So, the Emperor threw me a party. A roomful, no, a houseful of people who were so interested in me and so not interested in me. I, however, was interested in them. Why? Because they were so lost, and I had an answer for them.
I wish I could communicate to you how exciting Christianity was at that time. It was not a religion, it was a great secret at last revealed to mankind. It was God's mercy, His love... His long, soulful touch. The Romans - detached, ironic - would seem quite familiar to you. But Christianity would be something totally new.
I was making an impression, at least on some of them. I was not the hallucinating simpleton they expected. Nor was I Constantinius' proponent. Maxentius liked that. He seemed less thrilled at how attractive I was making Christianity seem. At one point he grabbed me from the crowd and started talking to me, perhaps simply to keep me from talking.
"Do you like poetry?" he asked.
"I enjoy some of it," I replied cautiously.
"Poetry is an important skill," he continued. The wine seemed to make him more talkative. "One should learn well all the arts based upon language, at least, if one has a nose for power."
"You are more right than you realize," I countered.
"Power is based on language. I say something and it happens. It is communicated through language to the people who actually do my bidding." He swept open his arms in an inclusive gesture. Then he walked over to a table and grabbed a piece of parchment.
"Look at this device," he proclaimed. "If I put my words into this, they will last forever. How else would we even know of Rome, of our history? Through grandparents and minstrels? Thank the gods we have something more than that. Then again, bugger the gods. Men invented language! He invented paper and pen and ink. We invented the alphabet. How glorious! Those poor Barbarians writing a picture for each word...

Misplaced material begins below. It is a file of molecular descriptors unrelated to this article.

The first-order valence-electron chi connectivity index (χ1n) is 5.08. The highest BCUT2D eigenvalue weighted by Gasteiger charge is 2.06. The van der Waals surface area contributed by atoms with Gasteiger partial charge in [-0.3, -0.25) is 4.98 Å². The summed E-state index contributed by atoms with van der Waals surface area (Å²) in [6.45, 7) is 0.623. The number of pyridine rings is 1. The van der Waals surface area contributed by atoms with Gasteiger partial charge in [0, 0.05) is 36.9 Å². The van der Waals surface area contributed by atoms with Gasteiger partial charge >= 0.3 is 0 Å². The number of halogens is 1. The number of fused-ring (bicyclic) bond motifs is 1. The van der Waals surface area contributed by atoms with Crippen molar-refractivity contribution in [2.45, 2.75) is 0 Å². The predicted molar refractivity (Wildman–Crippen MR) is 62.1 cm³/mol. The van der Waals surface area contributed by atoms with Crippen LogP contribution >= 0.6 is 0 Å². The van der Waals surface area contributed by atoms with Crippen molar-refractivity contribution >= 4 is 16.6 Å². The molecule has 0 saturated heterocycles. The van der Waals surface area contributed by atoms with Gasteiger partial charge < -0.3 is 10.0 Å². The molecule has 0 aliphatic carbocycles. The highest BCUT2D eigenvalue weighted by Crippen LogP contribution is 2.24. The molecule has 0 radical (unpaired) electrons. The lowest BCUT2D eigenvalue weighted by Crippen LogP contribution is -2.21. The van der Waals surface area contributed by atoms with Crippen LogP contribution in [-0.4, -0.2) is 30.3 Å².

"The solution was so simple, but imagine the genius required to devise it: a symbol for each sound! Any word imaginable to be signified by a series of symbols that duplicate its sound. All told, about two dozen symbols can convey every single word in our language."
His glowing face glowed with a new idea. "Another dozen and we should be able to capture any sound. Imagine being able to hear an event in your mind, the way we now read words in our minds. The sputtering of horses, an excited murmur, the cries of the dying. Or music! Music, too! Have you never learned a song from a tutor who was less than inspired? You wonder how much beauty was lost to his memory. But how grand it would be if we could write down the music as permanently as we write the lyric."
"Interesting idea..." I said.
"But writing has the quality of insanity as well."
"Insanity?" I asked.
"The need to capture our words can become overwhelming. Imagine being overwhelmed by a nonsensical need. For example, I have a cousin who every day needs to walk around his courtyard 500 times. This activity does not benefit him in any way, and yet he is compelled to do it. Can you imagine such a thing?"
"To need what you don't need," I pondered. "It's a paradox. It's hard for me to imagine."
"Yes, well, I'm concerned that writing has this same quality. You get to the point where you don't believe your words are real anymore until you write them down. You get to the point where your own experiences are not real until you write them down. All the world," he said, "all the world on this little square."
And just at that moment I saw his piece of parchment burst into flame. This was the first of my visions.
Object: swirling need
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